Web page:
I've never really been in the habit of watching sports on television. The closest major league team to our home is about a four hour drive and none of the local events are televised. My wife, however, is from Wisconsin. That state is crazy for their football and University of Wisconsin
was playing Stanford
in the Rose Bowl
yesterday, so naturally my wife watched a few minutes of the game. One of her first questions was, "If Stanford's mascot is a cardinal, why do they have a tree dancing around on the sidelines?"
The unofficial Stanford mascot – The Stanford Tree
So where did the tree come from? Like many academic schools, Stanford has had trouble coming up with a good mascot. Getting in the game late, it adopted the "Indian" as its mascot in 1930. At first the school had a dignified looking Indian chief with a headdress, but as so often as these things go, they later adopted a more comical looking brave dubbed "Prince Lightfoot."
Old Stanford Mascot
Of course real American Indians were offended by the ignoble depiction and in 1972 were able to convince the school administration to drop the mascot. However, instead of adopting a new mascot, the administration declared that the color "Cardinal" (singular) would be the new nickname of all the athletic teams and that El Palo Alto
, the famous landmark tree, would replace the Indian on the helmets. Not having a mascot and realizing that a color would be difficult to represent, some enterprising members of the band began dressing up in a makeshift tree costume. The Tree has now become a regular fixture, testament to political administrators inability to pick good mascots.
John Harvard, mascot of Harvard University
Other more academic schools seem to have the same problem. Take Harvard
for example. Their official administratively driven mascot is "John Harvard," a Puritan minister who came to America in 1637 and died the next year, leaving an endowment for a university. Of course, John Harvard
doesn't make for a very good mascot either as his surname is already the name of their university. What would they all themselves, "The Harvard John Harvards?" So instead, the popular name of their team is just Crimson for the school color. Crimson, unlike cardinal is not regularly confused for a bird. Although, when I was searching for images of John Harvard the mascot, I quickly realized that even a Harvard education cannot keep ivy leaguers from confusing Puritans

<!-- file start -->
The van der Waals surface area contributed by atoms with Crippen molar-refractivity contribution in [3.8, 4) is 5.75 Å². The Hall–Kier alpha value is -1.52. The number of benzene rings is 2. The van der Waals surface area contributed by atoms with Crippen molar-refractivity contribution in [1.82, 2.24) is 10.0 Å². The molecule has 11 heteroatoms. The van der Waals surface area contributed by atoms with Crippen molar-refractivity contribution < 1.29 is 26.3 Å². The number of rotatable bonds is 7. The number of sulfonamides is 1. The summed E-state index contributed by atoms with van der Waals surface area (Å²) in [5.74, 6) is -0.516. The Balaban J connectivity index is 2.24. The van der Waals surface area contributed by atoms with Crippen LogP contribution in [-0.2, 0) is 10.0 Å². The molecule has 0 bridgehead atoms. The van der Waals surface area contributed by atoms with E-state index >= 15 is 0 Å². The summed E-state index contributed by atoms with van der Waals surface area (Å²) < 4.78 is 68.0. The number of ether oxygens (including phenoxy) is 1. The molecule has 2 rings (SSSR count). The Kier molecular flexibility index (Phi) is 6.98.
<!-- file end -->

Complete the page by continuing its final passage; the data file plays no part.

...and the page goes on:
(for the record, John Harvard was a Puritan).
Perhaps it is not a characteristic of academic schools to know what to do with athletics. When I was living in Chicago, I attended a Northwestern
football game. They were so used to losing that the crowd would break into the following chant after the game:
That's alright! That's okay! You're gonna work for us someday!
Northwestern was for years the odd academic school in the Big Ten Conference
, having joined in 1896. Then in 1995, they suddenly had a huge year, becoming conference champions for the first time since 1936. The other schools were so used to a weak Northwestern Football team, they would purposely schedule their Homecoming game
against that poor school (Northwestern won three homecoming games in a row in 1995).
One of the reasons I think this is all so funny is that one of the undergraduate colleges I attended, Moody Bible Institute
, has the "Archers" as their team mascot. Some of my classmates were eager to go support the athletic teams, not knowing what our mascot was, one of them asked one of the school administrators what our mascot was. He replied, "We are the Moody Archers." He then asked if we had a mascot and was told, "Why yes, it's on our seal."
That's right, the mascot was not a bowman, but an architectural element!
For fun, Smedly and Nate made a large cardboard arch (one person on each side of the arch) and trotted out on the courts to rouse the crowds. I can tell you by watching them that a two man mascot is harder to pilot than a single person mascot. And of course, it didn't have a "fight song," but they did sing the school hymn, "The Christian Fellowship Song," on a regular basis, I'll reprint it below for your enjoyment:
Often only the fourth stanza was sung at school events.